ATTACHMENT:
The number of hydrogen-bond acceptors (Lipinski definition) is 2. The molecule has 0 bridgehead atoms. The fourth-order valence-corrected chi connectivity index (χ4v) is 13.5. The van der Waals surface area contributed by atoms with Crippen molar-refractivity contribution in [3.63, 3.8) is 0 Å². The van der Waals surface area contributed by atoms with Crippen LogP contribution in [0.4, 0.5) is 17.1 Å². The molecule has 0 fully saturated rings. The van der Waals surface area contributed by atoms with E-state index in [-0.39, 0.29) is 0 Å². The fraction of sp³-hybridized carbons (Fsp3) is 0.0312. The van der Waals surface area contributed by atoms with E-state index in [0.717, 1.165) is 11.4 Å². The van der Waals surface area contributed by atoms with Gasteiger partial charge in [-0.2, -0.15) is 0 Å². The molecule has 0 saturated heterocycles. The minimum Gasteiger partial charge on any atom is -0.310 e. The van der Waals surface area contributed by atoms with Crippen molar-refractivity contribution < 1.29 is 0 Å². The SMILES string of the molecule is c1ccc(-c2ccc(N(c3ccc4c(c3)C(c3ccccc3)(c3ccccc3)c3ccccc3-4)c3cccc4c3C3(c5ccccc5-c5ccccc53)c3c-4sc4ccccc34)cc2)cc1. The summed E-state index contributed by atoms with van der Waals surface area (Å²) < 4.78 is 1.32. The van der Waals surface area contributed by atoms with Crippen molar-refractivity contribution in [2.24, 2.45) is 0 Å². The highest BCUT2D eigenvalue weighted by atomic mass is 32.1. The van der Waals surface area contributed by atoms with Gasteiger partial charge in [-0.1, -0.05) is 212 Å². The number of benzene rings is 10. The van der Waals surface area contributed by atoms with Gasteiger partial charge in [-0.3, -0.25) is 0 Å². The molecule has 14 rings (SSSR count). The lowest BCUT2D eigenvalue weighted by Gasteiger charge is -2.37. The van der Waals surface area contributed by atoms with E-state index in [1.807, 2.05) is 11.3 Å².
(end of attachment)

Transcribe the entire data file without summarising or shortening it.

The number of hydrogen-bond acceptors (Lipinski definition) is 2. The molecule has 0 bridgehead atoms. The fourth-order valence-corrected chi connectivity index (χ4v) is 13.5. The van der Waals surface area contributed by atoms with Crippen molar-refractivity contribution in [3.63, 3.8) is 0 Å². The van der Waals surface area contributed by atoms with Crippen LogP contribution in [0.4, 0.5) is 17.1 Å². The molecule has 0 fully saturated rings. The van der Waals surface area contributed by atoms with E-state index in [-0.39, 0.29) is 0 Å². The fraction of sp³-hybridized carbons (Fsp3) is 0.0312. The van der Waals surface area contributed by atoms with E-state index in [0.717, 1.165) is 11.4 Å². The van der Waals surface area contributed by atoms with Gasteiger partial charge in [-0.2, -0.15) is 0 Å². The molecule has 0 saturated heterocycles. The minimum Gasteiger partial charge on any atom is -0.310 e. The van der Waals surface area contributed by atoms with Crippen molar-refractivity contribution < 1.29 is 0 Å². The SMILES string of the molecule is c1ccc(-c2ccc(N(c3ccc4c(c3)C(c3ccccc3)(c3ccccc3)c3ccccc3-4)c3cccc4c3C3(c5ccccc5-c5ccccc53)c3c-4sc4ccccc34)cc2)cc1. The summed E-state index contributed by atoms with van der Waals surface area (Å²) < 4.78 is 1.32. The van der Waals surface area contributed by atoms with Crippen molar-refractivity contribution in [2.24, 2.45) is 0 Å². The highest BCUT2D eigenvalue weighted by atomic mass is 32.1. The van der Waals surface area contributed by atoms with Gasteiger partial charge in [-0.1, -0.05) is 212 Å². The number of benzene rings is 10. The van der Waals surface area contributed by atoms with Gasteiger partial charge in [-0.3, -0.25) is 0 Å². The molecule has 14 rings (SSSR count). The lowest BCUT2D eigenvalue weighted by Gasteiger charge is -2.37. The van der Waals surface area contributed by atoms with E-state index in [1.807, 2.05) is 11.3 Å².